One really needs to be a dedicated horology fan to wrap your mind around the innovations and inventions that come from the mind of Christophe Claret. His latest new limited-edition watch collection is known as the Angelico and comes in both gold and titanium-cased variants. I got to meet up with Claret at Dubai Watch Week 2023 and was impressed with his ability to continue to push forward in the area of micro-mechanical engineering with an emphasis on merging classic complications with modern materials and engineering sensibilities. The Angelico watch looks a lot like the Christophe Claret Maestro watch released in 2017, but is notably more complex and more expensive. Like the Maestro before it, the Angelico features a detent (as opposed to Swiss lever) escapement in wristwatch form. There are vanishingly few watchmakers who have attempted to design detent escapements for use in wristwatches because of their fragility when it comes to shock. Detent-style escapements are extremely accurate, but really designed for more stable surfaces and immobile clocks.

With the Maestro, Christophe Claret succeeded in engineering a shock-resistant detent escapement. For the Aneglico, he has placed the entire escapement assembly on a rotating platform (it makes a full rotation every 90 seconds, I believe) effectively making the first detent escapement tourbillon. More so, he designed the movement with a fusee and chain-style transmission system, but rather than using a traditional metal chain, he opted for a strong nano-fiber cable in a material that he first used in the Christophe Claret X-Trem-1 collection. This small cable is red, and according to Claret, has improvements over metal in both efficiency, longevity, and performance (less friction I imagine). Recall that the point of this conical system is to gradually move power from the mainspring to the movement.

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Inside the Angelico watch is Christophe Claret’s in-house-made caliber DTC08 manually-wound movement. The regulation system operates at a frequency of 2.5Hz (18,000 bph) and has a total power reserve of 72 hours between two barrels. I anticipate that this movement will use a lot of power. It also has an interesting way of telling the time. Minutes are indicated by a small ruby arrow hand which moves around the periphery of the dial. The movement then has dual jumping hour windows, which are designed to offer the time in two different time zones. The pushers on the side of the case allow for easy one-hour advances of the jumping hour windows. Given the relatively small space afforded to the indication of the time, the Angelico isn’t Claret’s most legible watch, but it isn’t illegible either, provided your eyes can read the hour windows and see the minute indicator arrow. The rest of the dial space is dedicated to a grand view of the movement and wide-diameter tourbillon assembly with the interesting and proprietary detent escapement system.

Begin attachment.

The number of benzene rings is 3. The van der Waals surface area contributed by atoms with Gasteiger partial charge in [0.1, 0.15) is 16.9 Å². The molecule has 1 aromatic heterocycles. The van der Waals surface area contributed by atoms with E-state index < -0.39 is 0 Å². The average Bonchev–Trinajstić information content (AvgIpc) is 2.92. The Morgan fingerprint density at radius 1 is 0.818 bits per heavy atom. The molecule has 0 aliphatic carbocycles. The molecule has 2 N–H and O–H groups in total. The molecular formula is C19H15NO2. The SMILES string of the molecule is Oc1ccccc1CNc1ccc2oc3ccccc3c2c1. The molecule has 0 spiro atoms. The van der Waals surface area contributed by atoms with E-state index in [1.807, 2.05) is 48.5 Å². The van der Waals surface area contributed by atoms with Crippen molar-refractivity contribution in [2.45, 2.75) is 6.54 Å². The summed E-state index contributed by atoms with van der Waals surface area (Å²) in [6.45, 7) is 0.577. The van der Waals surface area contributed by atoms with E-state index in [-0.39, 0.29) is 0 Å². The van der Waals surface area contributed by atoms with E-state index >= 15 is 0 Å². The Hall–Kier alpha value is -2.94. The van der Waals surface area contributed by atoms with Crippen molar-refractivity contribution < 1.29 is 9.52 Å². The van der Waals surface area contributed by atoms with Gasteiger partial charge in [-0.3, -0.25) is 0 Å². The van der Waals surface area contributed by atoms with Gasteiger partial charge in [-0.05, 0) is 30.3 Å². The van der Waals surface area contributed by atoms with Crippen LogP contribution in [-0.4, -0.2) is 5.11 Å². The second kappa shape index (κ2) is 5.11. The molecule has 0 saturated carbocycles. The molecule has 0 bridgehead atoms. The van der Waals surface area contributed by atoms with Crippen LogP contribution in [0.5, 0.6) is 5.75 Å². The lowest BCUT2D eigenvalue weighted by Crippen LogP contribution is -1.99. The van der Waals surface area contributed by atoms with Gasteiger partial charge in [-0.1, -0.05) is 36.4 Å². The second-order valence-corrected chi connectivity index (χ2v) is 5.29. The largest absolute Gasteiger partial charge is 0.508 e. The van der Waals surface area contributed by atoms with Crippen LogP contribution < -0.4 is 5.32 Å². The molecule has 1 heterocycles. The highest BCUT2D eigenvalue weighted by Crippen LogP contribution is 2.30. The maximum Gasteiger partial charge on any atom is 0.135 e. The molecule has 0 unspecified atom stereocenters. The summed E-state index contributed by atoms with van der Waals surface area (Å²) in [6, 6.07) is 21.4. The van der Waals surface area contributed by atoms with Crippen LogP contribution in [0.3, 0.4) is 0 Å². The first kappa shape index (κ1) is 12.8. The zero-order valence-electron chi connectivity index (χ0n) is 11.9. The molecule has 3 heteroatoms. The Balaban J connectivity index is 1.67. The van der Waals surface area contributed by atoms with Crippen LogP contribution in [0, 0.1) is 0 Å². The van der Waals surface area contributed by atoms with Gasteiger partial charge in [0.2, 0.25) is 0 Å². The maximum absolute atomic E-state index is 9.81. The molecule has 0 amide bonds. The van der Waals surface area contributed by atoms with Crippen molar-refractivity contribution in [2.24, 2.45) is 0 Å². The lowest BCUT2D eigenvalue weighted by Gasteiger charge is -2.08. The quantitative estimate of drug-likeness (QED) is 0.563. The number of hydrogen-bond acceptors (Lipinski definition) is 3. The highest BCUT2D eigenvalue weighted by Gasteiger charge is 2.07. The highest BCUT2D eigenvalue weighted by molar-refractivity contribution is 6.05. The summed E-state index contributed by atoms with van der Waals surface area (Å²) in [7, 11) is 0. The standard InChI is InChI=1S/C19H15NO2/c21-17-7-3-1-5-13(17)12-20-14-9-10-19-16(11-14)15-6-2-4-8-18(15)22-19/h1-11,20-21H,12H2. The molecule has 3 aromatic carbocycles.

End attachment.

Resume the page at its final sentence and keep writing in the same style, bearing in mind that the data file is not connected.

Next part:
It has been a few years since Christophe Claret developed a new case, so its existing modern-style round case is aging, having been used in various forms for at least a decade now. The timepiece is also on the larger side at 45mm wide and 15.32mm thick. It is, however, wearable and doesn’t look so thick given that much of the case thickness is in the form of the highly domed sapphire crystal that sits over the dial. The case is water resistant to 30 meters. The version of the Christophe Claret Angelico that I photographed is produced in 18k red gold with black and red dial accents as the reference MTR.DTC08.000-010. Christophe Claret also produces the Angelico with a titanium case as the reference MTR.DTC08.020-030. Each of them is part of a limited edition of 10 pieces — which is apt given the exclusive nature of this difficult-to-assemble watch and the interesting niche nature of this luxury timepiece for machine nerds fans. The price for the Christophe Claret Angelico watch is 218,000 Swiss Francs in titanium and 238,000 Swiss Francs in 18k red gold. Learn more at the Christophe Claret website.

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